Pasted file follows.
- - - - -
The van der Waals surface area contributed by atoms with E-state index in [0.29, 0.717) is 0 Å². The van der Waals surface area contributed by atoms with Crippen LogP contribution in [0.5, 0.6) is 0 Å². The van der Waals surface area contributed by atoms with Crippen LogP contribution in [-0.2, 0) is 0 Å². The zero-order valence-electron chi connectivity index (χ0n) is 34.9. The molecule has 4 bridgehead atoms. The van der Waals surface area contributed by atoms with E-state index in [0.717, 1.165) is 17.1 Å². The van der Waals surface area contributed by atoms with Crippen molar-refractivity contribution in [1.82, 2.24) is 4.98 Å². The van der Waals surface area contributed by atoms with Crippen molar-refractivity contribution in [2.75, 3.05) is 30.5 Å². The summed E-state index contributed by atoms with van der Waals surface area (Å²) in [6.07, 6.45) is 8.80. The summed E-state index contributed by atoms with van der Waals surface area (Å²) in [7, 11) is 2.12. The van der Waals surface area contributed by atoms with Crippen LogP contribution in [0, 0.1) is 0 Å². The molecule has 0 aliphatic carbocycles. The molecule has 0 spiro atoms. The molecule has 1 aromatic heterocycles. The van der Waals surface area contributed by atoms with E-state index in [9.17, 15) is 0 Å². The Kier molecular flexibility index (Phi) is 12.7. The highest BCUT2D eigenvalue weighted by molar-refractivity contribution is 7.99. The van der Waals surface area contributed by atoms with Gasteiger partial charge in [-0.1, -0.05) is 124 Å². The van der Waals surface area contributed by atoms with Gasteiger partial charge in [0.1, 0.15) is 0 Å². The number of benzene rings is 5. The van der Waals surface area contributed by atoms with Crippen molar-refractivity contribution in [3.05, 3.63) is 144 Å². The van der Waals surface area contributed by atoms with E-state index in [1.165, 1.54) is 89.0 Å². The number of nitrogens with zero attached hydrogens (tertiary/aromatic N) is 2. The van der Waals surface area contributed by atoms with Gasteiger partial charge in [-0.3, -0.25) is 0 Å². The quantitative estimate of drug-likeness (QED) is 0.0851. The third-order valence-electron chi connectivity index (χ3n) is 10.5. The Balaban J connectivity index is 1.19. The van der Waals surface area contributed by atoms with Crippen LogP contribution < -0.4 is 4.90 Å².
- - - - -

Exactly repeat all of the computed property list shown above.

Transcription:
The van der Waals surface area contributed by atoms with E-state index in [0.29, 0.717) is 0 Å². The van der Waals surface area contributed by atoms with Crippen LogP contribution in [0.5, 0.6) is 0 Å². The van der Waals surface area contributed by atoms with Crippen LogP contribution in [-0.2, 0) is 0 Å². The zero-order valence-electron chi connectivity index (χ0n) is 34.9. The molecule has 4 bridgehead atoms. The van der Waals surface area contributed by atoms with E-state index in [0.717, 1.165) is 17.1 Å². The van der Waals surface area contributed by atoms with Crippen molar-refractivity contribution in [1.82, 2.24) is 4.98 Å². The van der Waals surface area contributed by atoms with Crippen molar-refractivity contribution in [2.75, 3.05) is 30.5 Å². The summed E-state index contributed by atoms with van der Waals surface area (Å²) in [6.07, 6.45) is 8.80. The summed E-state index contributed by atoms with van der Waals surface area (Å²) in [7, 11) is 2.12. The van der Waals surface area contributed by atoms with Crippen LogP contribution in [0, 0.1) is 0 Å². The molecule has 0 aliphatic carbocycles. The molecule has 0 spiro atoms. The molecule has 1 aromatic heterocycles. The van der Waals surface area contributed by atoms with E-state index in [9.17, 15) is 0 Å². The Kier molecular flexibility index (Phi) is 12.7. The highest BCUT2D eigenvalue weighted by molar-refractivity contribution is 7.99. The van der Waals surface area contributed by atoms with Gasteiger partial charge in [-0.1, -0.05) is 124 Å². The van der Waals surface area contributed by atoms with Gasteiger partial charge in [0.1, 0.15) is 0 Å². The number of benzene rings is 5. The van der Waals surface area contributed by atoms with Crippen molar-refractivity contribution in [3.05, 3.63) is 144 Å². The van der Waals surface area contributed by atoms with E-state index in [1.165, 1.54) is 89.0 Å². The number of nitrogens with zero attached hydrogens (tertiary/aromatic N) is 2. The van der Waals surface area contributed by atoms with Gasteiger partial charge in [-0.3, -0.25) is 0 Å². The quantitative estimate of drug-likeness (QED) is 0.0851. The third-order valence-electron chi connectivity index (χ3n) is 10.5. The Balaban J connectivity index is 1.19. The van der Waals surface area contributed by atoms with Crippen LogP contribution < -0.4 is 4.90 Å².